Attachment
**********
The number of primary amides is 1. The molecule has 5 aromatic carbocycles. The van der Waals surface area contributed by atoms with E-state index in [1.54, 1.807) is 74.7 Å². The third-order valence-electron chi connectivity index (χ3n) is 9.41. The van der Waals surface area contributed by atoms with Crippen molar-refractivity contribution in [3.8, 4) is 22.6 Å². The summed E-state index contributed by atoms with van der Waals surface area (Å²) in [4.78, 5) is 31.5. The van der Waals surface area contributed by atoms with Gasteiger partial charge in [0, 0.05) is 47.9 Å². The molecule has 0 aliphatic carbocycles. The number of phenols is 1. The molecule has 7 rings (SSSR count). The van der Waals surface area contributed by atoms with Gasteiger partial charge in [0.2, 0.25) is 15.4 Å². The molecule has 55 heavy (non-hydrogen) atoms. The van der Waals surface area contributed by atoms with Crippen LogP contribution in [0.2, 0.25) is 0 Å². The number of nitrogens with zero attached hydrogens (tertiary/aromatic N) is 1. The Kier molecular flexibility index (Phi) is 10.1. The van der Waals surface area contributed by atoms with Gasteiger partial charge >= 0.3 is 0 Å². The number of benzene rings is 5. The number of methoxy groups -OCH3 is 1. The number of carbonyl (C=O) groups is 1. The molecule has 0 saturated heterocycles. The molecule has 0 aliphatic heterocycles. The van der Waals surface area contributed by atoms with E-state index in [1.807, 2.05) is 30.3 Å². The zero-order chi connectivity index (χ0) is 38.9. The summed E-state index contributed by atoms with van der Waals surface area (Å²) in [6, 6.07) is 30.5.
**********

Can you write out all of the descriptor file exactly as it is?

The number of primary amides is 1. The molecule has 5 aromatic carbocycles. The van der Waals surface area contributed by atoms with E-state index in [1.54, 1.807) is 74.7 Å². The third-order valence-electron chi connectivity index (χ3n) is 9.41. The van der Waals surface area contributed by atoms with Crippen molar-refractivity contribution in [3.8, 4) is 22.6 Å². The summed E-state index contributed by atoms with van der Waals surface area (Å²) in [4.78, 5) is 31.5. The van der Waals surface area contributed by atoms with Gasteiger partial charge in [0, 0.05) is 47.9 Å². The molecule has 0 aliphatic carbocycles. The number of phenols is 1. The molecule has 7 rings (SSSR count). The van der Waals surface area contributed by atoms with Gasteiger partial charge in [0.2, 0.25) is 15.4 Å². The molecule has 55 heavy (non-hydrogen) atoms. The van der Waals surface area contributed by atoms with Crippen LogP contribution in [0.2, 0.25) is 0 Å². The number of nitrogens with zero attached hydrogens (tertiary/aromatic N) is 1. The Kier molecular flexibility index (Phi) is 10.1. The van der Waals surface area contributed by atoms with Gasteiger partial charge >= 0.3 is 0 Å². The number of benzene rings is 5. The number of methoxy groups -OCH3 is 1. The number of carbonyl (C=O) groups is 1. The molecule has 0 saturated heterocycles. The molecule has 0 aliphatic heterocycles. The van der Waals surface area contributed by atoms with E-state index in [1.807, 2.05) is 30.3 Å². The zero-order chi connectivity index (χ0) is 38.9. The summed E-state index contributed by atoms with van der Waals surface area (Å²) in [6, 6.07) is 30.5.